by
At issue was whether this common law action alleging construction defects resulting in both economic loss and property damage was subject to the prelitigation notice and cure procedures set forth in the Right to Repair Act, Cal. Civ. Code 895-945.5. After noting that the answer depended on the extent to which the Act was intended to alter the common law, the Supreme Court held that the Legislature intended that the Act was to supplant the common law with new rules governing the method of recovery in actions alleging property damage rather than to supplement common law remedies with a statutory claim for purely economic loss. Thus, the court held that the present suit for property damage was subject to the Act’s prelitigation procedures, and the court of appeal properly ordered a stay until those procedures were followed. View "McMillin Albany LLC v. Superior Court of Kern County" on Justia Law

by
During a retrial of a second degree murder charge, after a previous jury failed to reach a verdict on that charge but convicted defendant of gross vehicular manslaughter while intoxicated, the trial court erred if it informed the new jury of such specific convictions that resulted from the previous jury's deliberations. However, the trial court does not err if, pursuant to Penal Code sections 1093 and 1127, it instructs the retrial jury along the following lines: "Sometimes cases are tried in segments. The only question in this segment of the proceedings is whether the prosecution has proved the charge of murder. In deciding this question, you must not let the issue of punishment enter into your deliberations. Nor are you to speculate about whether the defendant may have been, or may be, held criminally responsible for his conduct in some other segment of the proceedings." In this case, the defense requested a specific instruction informing the jury of defendant's gross vehicular manslaughter conviction, and the trial court refused such an instruction. However, the Court of Appeal affirmed the judgment because defendant was not prejudiced by this error where the evidence was overwhelming. View "People v. Hicks" on Justia Law

Posted in: Criminal Law

by
Proof beyond a reasonable doubt is required to discharge the People of the burden of establishing that a petitioner is ineligible for resentencing under the Three Strikes Reform Act of 2012. The Court of Appeal reasoned that applying a reasonable doubt standard to proof of ineligibility for resentencing preserves the parallel structure between the prospective and retroactive application of the Three Strikes law as contemplated by the Reform Act. Furthermore, placing on the People a burden of proof beyond a reasonable doubt to establish ineligibility for resentencing, while permitting the court to exercise its broader discretion to protect public safety, is an approach that comports with the overall structure and language of the Act and its dual intent. View "People v. Frierson" on Justia Law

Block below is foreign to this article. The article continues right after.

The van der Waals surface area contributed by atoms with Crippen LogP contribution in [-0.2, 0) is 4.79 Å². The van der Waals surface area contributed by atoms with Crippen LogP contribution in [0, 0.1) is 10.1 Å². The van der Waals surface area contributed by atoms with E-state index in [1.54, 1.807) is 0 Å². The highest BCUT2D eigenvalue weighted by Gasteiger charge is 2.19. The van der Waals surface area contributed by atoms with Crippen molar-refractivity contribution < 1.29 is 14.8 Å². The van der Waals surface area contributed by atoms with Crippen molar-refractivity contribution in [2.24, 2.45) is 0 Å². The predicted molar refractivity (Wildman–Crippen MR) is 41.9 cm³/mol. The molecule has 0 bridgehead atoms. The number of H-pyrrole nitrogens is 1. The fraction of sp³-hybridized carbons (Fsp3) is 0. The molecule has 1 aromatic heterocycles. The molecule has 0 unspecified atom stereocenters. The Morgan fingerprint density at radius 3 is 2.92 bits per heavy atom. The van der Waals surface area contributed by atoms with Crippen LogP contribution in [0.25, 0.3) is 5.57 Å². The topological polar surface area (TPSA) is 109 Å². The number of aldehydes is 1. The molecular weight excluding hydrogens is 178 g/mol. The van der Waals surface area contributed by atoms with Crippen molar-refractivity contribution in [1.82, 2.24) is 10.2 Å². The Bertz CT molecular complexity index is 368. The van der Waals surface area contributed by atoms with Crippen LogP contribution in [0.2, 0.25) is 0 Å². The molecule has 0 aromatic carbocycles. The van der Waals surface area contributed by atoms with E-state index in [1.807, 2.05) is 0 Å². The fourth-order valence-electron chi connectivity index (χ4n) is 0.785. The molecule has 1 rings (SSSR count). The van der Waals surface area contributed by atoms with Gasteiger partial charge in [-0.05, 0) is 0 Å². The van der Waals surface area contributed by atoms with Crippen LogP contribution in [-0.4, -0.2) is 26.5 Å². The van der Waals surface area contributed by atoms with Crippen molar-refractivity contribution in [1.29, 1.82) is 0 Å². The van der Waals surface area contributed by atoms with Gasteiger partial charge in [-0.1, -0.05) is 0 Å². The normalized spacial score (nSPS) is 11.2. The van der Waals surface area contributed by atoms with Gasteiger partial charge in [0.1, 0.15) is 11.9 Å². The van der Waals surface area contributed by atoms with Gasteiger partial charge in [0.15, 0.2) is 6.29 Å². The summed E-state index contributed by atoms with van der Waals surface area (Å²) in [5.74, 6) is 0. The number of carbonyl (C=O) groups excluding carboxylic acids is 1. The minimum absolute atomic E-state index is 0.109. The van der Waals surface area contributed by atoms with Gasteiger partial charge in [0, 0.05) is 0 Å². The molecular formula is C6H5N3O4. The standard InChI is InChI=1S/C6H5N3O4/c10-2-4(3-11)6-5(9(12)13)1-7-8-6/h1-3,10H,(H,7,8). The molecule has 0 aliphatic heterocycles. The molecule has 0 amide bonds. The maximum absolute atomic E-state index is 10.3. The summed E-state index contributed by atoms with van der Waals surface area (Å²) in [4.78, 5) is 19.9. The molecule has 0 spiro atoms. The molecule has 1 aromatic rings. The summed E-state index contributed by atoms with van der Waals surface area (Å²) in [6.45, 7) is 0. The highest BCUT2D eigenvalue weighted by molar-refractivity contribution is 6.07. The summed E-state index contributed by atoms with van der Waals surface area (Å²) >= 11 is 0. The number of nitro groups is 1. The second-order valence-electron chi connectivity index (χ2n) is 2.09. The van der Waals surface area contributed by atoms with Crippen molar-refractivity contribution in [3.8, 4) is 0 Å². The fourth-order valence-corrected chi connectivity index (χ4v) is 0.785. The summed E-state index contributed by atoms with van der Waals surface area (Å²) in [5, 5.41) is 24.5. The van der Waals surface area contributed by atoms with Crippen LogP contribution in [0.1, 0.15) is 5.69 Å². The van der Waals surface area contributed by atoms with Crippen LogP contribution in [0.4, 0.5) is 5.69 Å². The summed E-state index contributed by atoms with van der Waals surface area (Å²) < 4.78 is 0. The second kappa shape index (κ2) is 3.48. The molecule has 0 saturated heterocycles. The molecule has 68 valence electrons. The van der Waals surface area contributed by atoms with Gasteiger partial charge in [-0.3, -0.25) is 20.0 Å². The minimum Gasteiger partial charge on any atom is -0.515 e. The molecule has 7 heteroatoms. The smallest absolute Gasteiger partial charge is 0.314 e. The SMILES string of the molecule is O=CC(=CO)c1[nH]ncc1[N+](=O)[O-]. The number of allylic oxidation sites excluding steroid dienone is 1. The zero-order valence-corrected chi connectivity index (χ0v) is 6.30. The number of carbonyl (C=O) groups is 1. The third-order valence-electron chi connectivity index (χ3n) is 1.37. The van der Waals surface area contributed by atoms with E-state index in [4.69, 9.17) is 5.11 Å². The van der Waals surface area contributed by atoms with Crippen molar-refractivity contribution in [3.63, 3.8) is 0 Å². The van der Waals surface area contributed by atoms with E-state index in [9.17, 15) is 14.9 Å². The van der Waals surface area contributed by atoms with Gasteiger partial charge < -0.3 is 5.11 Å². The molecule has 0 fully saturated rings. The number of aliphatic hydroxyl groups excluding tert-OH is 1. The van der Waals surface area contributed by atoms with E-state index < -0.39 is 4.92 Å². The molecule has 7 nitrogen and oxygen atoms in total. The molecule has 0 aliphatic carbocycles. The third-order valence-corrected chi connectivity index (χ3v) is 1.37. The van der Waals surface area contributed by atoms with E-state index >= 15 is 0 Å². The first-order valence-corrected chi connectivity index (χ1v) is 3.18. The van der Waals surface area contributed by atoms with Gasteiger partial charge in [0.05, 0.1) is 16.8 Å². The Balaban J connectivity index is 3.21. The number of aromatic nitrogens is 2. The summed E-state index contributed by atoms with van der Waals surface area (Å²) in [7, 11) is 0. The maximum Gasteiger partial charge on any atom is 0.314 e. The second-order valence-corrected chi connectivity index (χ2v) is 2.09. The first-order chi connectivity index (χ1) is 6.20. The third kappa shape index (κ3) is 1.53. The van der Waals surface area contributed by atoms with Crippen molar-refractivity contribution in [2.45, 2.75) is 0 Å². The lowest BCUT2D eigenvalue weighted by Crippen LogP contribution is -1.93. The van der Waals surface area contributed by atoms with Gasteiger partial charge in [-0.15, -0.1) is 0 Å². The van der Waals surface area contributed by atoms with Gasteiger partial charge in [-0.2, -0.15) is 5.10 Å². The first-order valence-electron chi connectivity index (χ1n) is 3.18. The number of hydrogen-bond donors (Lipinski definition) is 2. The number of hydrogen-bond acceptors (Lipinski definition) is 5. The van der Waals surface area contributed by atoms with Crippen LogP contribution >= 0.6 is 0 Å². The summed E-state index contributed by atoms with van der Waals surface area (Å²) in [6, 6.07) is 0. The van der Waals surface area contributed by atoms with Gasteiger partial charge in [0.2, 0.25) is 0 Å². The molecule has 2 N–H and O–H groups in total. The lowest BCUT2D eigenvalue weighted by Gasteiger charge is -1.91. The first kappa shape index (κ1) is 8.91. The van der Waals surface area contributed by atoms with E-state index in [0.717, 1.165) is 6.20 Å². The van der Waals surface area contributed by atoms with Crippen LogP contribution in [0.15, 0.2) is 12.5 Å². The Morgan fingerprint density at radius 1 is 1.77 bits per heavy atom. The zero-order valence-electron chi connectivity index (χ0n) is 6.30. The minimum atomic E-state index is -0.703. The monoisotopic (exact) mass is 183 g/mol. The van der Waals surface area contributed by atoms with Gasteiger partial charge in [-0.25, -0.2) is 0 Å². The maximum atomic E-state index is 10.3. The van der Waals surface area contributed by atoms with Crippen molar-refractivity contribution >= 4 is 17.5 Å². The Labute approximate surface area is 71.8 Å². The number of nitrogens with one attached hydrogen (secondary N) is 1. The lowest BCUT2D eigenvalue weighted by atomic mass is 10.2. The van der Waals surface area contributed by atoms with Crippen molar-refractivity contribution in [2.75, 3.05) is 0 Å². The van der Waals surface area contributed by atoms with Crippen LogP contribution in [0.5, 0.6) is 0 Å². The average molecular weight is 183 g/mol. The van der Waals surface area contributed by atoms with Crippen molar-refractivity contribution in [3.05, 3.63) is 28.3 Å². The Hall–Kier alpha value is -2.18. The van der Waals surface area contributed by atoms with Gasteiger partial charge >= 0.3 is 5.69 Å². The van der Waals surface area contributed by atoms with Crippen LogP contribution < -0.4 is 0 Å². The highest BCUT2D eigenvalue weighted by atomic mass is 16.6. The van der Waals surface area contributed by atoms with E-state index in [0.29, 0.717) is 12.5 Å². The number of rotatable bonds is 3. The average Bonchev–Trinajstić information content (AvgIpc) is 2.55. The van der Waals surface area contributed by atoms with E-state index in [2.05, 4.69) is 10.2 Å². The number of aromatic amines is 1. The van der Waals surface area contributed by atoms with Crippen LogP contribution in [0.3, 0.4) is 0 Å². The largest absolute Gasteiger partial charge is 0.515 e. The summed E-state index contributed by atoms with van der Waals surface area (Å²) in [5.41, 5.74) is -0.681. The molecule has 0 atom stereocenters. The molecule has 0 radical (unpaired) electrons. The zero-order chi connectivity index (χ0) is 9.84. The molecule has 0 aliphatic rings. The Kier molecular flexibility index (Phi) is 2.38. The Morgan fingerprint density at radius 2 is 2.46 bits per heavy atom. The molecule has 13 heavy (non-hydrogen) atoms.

Posted in: Criminal Law

by
The trial court violated Defendant’s Sixth Amendment right to a jury trial when it found a disputed fact about the conduct underlying Defendant’s assault conviction that had not been established by virtue of the conviction itself. Defendant was convicted of second degree robbery and transportation of a controlled substances, among other offenses. The prosecution sought an increased sentence from the maximum term of imprisonment on the ground that Defendant had previously been convicted of a “serious felony” under Cal. Penal Code 667(a) that was also a strike for purposes of the Three Strikes law. That conviction was for assault with a deadly weapon or with force likely to produce great bodily injury. The trial court determined that Defendant did commit the assault with a deadly weapon and sentenced her to a term of eleven years’ imprisonment. On appeal, Defendant argued that her increased sentence rested upon an exercise in judicial fact-finding that violated her Sixth Amendment right to a jury trial. The Supreme Court disapproved of People v. McGee, 38 Cal.4th 682 (Cal. 2006) insofar as it suggested that the trial court’s factfinding was constitutionally permissible and held that Defendant’s increased sentence rested on an exercise in judicial fact-finding that violated her Sixth Amendment right to a jury trial. View "People v. Gallardo" on Justia Law

by
In this appeal arising from a demurrer, Plaintiffs could allege a cause of action against Novartis Pharmaceuticals Corporation for warning label liability. The Supreme Court affirmed the Court of Appeal, which directed the trial court to enter an order sustaining Novartis’s demurrer with leave to amend Plaintiffs’ negligence and negligent misrepresentation causes of action. Plaintiffs claimed, inter alia, that Novartis knew or should have known that its warning label failed to alert pregnant women or their doctors to the risk Brethine posed to fetal brain development. Novartis filed a demurrer, arguing that it had no duty to Plaintiffs. The trial court sustained the demurrer without leave to amend. The Court of Appeal reversed and directed that the order sustaining the demurrer be modified to grant Plaintiffs leave to amend their causes of action for negligence and negligent misrepresentation. The Supreme Court affirmed, holding (1) brand-name drug manufacturers have a duty to use ordinary care in warning about the safety risks of their drugs, regardless of whether the injured party was dispensed the brand-name or generic version of the drug; and (2) a brand-name manufacturer’s sale of the rights to a drug does not terminate its liability for injuries foreseeably and proximately caused by deficiencies present in the warning label prior to the sale. View "T.H. v. Novartis Pharmaceuticals Corp." on Justia Law

by